Here’s a lesson learned..it’s not a good idea to ‘try’ or experiment with something when you’re on a sort of deadline; better to stick with something tried and true. You guessed it, didn’t work! See photo above! I should have avoided the Hershey’s syrup; who cares if I had an un-decorated ‘container’ of simple, walnut sponge? Lesson learned, lesson learned, lesson learned – yeah, whatever.
So, I grabbed a frozen pound cake and cut out circles to fit in my mousse rings, then french toast battered and fried them up, and this was my container, a circle of french toasted pound cake. That’s a stump, not a conntainer or bowl. Sad, isn’t it? Well, since I was already late, I decided to give one more container a try, a more tried and true one. Hazelnut lace cookie bowls. However, a little twist; I added a tiny bit of chopped, partially cooked bacon to the lace cookie batter. Voila. Now I have an edible container, and it’s three days late. Most Daring Bakers have probably moved on and won’t see it. The reveal thread is rife with tumbleweeds.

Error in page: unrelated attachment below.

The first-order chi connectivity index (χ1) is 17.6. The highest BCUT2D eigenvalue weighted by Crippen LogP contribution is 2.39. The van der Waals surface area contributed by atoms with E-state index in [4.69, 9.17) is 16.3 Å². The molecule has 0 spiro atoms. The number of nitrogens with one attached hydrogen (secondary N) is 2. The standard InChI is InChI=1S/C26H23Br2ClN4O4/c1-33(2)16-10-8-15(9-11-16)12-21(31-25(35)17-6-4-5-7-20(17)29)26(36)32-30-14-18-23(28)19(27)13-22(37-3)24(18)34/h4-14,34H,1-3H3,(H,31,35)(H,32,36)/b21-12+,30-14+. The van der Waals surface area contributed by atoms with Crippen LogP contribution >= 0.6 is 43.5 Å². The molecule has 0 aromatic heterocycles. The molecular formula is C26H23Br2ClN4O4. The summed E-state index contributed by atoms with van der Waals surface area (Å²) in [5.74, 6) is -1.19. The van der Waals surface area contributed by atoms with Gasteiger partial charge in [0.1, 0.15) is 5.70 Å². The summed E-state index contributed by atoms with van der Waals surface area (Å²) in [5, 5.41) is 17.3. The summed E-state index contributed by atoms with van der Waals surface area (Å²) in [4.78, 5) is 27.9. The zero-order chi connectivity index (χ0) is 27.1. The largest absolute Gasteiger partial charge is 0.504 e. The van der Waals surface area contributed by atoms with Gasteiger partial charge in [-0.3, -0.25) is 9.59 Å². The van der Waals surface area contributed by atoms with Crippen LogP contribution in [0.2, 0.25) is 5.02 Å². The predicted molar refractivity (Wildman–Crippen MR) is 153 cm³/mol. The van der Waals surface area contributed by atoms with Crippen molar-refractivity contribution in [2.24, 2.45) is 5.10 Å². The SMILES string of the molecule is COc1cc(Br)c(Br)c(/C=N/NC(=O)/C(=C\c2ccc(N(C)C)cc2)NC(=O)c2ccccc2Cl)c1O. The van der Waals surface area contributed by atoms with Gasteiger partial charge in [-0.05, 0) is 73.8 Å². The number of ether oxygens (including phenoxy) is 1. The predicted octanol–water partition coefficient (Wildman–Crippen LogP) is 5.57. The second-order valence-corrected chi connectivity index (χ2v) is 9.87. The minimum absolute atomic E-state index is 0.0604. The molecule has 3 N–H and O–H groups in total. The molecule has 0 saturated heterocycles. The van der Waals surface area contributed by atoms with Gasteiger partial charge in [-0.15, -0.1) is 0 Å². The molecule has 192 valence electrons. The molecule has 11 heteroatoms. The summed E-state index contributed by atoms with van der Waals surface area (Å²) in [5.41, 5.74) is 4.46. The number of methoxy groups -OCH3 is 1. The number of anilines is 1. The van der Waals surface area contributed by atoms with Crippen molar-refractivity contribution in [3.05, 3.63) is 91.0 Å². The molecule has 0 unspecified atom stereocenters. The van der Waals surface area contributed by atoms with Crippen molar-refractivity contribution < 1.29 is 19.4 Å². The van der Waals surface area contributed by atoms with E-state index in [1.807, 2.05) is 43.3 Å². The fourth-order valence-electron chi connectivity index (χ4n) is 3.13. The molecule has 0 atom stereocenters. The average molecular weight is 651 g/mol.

If you want some more recipes for edible containers. and a recipe for vegan maple mousse, click HERE. To see all the cool edible containers created by my fellow Daring Bakers, click on the links to their blog, HERE.
Strawberry filled Maple Mousse and French Toasted Pound Cake in Candied Bacon Hazelnut Lace Bowls
Hazelnut Bacon Lace Cookie Bowls
makes 7-9 cookie bowls but you only need 4 for this recipe
1/2 cup plus 2 tablespoons finely chopped pecans
1/4 cup all-purpose flour
2 ounces (1/2 stick) unsalted butter, softened
1/4 cup packed dark brown sugar
1/4 cup light corn syrup
1 Tablespoon finely chopped, partially cooked bacon
French Toasted Pound Cake Circles
four 3-inch circles cut from four 1-inch slices of your favorite homemade pound cake,
1/4 cup heavy cream (You can use half and half or milk)
1/2 teaspoon almond extract
1/2 teaspoon vanilla
1/2 teaspoon cinnamon
1/8 teaspoon nutmeg
1/8 teaspoon salt
3 Tablespoons butter
Maple syrup to brush cake circles